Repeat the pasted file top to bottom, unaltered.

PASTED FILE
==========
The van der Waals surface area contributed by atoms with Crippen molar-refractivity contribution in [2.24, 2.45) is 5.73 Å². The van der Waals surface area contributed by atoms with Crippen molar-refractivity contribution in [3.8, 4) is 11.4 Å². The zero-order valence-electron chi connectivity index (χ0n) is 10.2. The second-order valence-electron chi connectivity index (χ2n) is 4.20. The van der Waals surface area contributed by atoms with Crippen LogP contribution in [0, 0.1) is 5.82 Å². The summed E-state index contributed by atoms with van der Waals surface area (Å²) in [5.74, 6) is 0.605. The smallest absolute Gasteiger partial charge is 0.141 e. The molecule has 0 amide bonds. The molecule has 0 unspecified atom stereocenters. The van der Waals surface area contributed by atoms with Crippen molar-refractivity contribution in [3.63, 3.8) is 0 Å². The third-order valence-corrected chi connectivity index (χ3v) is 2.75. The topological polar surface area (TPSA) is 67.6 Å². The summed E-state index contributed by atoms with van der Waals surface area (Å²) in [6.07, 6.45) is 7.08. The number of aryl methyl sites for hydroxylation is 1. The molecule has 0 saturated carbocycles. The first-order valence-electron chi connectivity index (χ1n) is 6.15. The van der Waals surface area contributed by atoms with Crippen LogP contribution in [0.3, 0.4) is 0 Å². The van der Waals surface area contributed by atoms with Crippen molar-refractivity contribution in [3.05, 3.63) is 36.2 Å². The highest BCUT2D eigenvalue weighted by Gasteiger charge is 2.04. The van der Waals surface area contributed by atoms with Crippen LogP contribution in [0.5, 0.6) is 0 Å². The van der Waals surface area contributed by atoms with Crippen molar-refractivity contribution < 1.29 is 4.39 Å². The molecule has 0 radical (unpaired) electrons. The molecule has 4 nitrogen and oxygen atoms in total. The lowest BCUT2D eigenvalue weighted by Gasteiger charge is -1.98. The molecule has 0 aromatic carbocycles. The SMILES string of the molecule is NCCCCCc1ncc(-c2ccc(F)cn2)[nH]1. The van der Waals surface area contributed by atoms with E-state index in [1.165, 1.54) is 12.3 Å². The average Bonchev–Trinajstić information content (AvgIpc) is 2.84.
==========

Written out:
The van der Waals surface area contributed by atoms with Crippen molar-refractivity contribution in [2.24, 2.45) is 5.73 Å². The van der Waals surface area contributed by atoms with Crippen molar-refractivity contribution in [3.8, 4) is 11.4 Å². The zero-order valence-electron chi connectivity index (χ0n) is 10.2. The second-order valence-electron chi connectivity index (χ2n) is 4.20. The van der Waals surface area contributed by atoms with Crippen LogP contribution in [0, 0.1) is 5.82 Å². The summed E-state index contributed by atoms with van der Waals surface area (Å²) in [5.74, 6) is 0.605. The smallest absolute Gasteiger partial charge is 0.141 e. The molecule has 0 amide bonds. The molecule has 0 unspecified atom stereocenters. The van der Waals surface area contributed by atoms with Crippen molar-refractivity contribution in [3.63, 3.8) is 0 Å². The third-order valence-corrected chi connectivity index (χ3v) is 2.75. The topological polar surface area (TPSA) is 67.6 Å². The summed E-state index contributed by atoms with van der Waals surface area (Å²) in [6.07, 6.45) is 7.08. The number of aryl methyl sites for hydroxylation is 1. The molecule has 0 saturated carbocycles. The first-order valence-electron chi connectivity index (χ1n) is 6.15. The van der Waals surface area contributed by atoms with Crippen LogP contribution in [0.3, 0.4) is 0 Å². The van der Waals surface area contributed by atoms with Crippen molar-refractivity contribution in [3.05, 3.63) is 36.2 Å². The highest BCUT2D eigenvalue weighted by Gasteiger charge is 2.04. The van der Waals surface area contributed by atoms with Crippen LogP contribution in [0.5, 0.6) is 0 Å². The van der Waals surface area contributed by atoms with Crippen molar-refractivity contribution < 1.29 is 4.39 Å². The molecule has 0 radical (unpaired) electrons. The molecule has 4 nitrogen and oxygen atoms in total. The lowest BCUT2D eigenvalue weighted by Gasteiger charge is -1.98. The molecule has 0 aromatic carbocycles. The SMILES string of the molecule is NCCCCCc1ncc(-c2ccc(F)cn2)[nH]1. The van der Waals surface area contributed by atoms with E-state index in [1.165, 1.54) is 12.3 Å². The average Bonchev–Trinajstić information content (AvgIpc) is 2.84.